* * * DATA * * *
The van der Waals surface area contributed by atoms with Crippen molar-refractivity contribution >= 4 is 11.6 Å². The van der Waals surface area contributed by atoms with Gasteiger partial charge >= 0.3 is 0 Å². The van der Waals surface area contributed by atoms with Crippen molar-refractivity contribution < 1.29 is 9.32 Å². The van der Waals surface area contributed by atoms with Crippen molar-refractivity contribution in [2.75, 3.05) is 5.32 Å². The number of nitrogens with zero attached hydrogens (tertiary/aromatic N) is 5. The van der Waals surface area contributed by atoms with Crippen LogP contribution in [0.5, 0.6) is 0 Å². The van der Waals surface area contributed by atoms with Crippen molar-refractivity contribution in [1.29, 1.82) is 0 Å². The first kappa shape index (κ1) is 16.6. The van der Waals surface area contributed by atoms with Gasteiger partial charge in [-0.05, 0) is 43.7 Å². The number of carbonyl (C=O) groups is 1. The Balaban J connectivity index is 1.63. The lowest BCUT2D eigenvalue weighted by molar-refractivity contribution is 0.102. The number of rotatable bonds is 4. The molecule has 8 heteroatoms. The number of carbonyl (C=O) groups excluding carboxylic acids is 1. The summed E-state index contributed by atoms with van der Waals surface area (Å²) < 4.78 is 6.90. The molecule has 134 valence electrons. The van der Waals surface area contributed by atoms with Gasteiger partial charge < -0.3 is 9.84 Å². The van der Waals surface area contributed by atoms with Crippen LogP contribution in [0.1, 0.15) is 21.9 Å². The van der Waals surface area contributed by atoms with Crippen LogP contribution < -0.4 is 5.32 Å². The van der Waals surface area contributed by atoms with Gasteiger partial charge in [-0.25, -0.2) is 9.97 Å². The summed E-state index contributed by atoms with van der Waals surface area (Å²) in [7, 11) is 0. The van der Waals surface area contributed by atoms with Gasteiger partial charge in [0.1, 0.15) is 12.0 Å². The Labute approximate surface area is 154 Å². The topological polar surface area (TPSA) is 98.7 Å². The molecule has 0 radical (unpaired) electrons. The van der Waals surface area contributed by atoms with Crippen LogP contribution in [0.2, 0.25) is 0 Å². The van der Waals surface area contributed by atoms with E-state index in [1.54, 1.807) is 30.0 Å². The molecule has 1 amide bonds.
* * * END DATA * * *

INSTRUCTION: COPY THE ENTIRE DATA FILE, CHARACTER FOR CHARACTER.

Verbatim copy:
The van der Waals surface area contributed by atoms with Crippen molar-refractivity contribution >= 4 is 11.6 Å². The van der Waals surface area contributed by atoms with Gasteiger partial charge >= 0.3 is 0 Å². The van der Waals surface area contributed by atoms with Crippen molar-refractivity contribution < 1.29 is 9.32 Å². The van der Waals surface area contributed by atoms with Crippen molar-refractivity contribution in [2.75, 3.05) is 5.32 Å². The number of nitrogens with zero attached hydrogens (tertiary/aromatic N) is 5. The van der Waals surface area contributed by atoms with Crippen LogP contribution in [0.5, 0.6) is 0 Å². The van der Waals surface area contributed by atoms with Crippen molar-refractivity contribution in [1.29, 1.82) is 0 Å². The first kappa shape index (κ1) is 16.6. The van der Waals surface area contributed by atoms with Gasteiger partial charge in [-0.05, 0) is 43.7 Å². The number of carbonyl (C=O) groups is 1. The Balaban J connectivity index is 1.63. The lowest BCUT2D eigenvalue weighted by molar-refractivity contribution is 0.102. The number of rotatable bonds is 4. The molecule has 8 heteroatoms. The number of carbonyl (C=O) groups excluding carboxylic acids is 1. The summed E-state index contributed by atoms with van der Waals surface area (Å²) < 4.78 is 6.90. The molecule has 134 valence electrons. The van der Waals surface area contributed by atoms with Gasteiger partial charge < -0.3 is 9.84 Å². The van der Waals surface area contributed by atoms with Crippen LogP contribution in [0.1, 0.15) is 21.9 Å². The van der Waals surface area contributed by atoms with Crippen LogP contribution < -0.4 is 5.32 Å². The van der Waals surface area contributed by atoms with Gasteiger partial charge in [-0.25, -0.2) is 9.97 Å². The summed E-state index contributed by atoms with van der Waals surface area (Å²) in [7, 11) is 0. The van der Waals surface area contributed by atoms with Gasteiger partial charge in [0.1, 0.15) is 12.0 Å². The Labute approximate surface area is 154 Å². The topological polar surface area (TPSA) is 98.7 Å². The molecule has 0 radical (unpaired) electrons. The van der Waals surface area contributed by atoms with Crippen LogP contribution in [0.2, 0.25) is 0 Å². The van der Waals surface area contributed by atoms with E-state index in [1.54, 1.807) is 30.0 Å². The molecule has 1 amide bonds.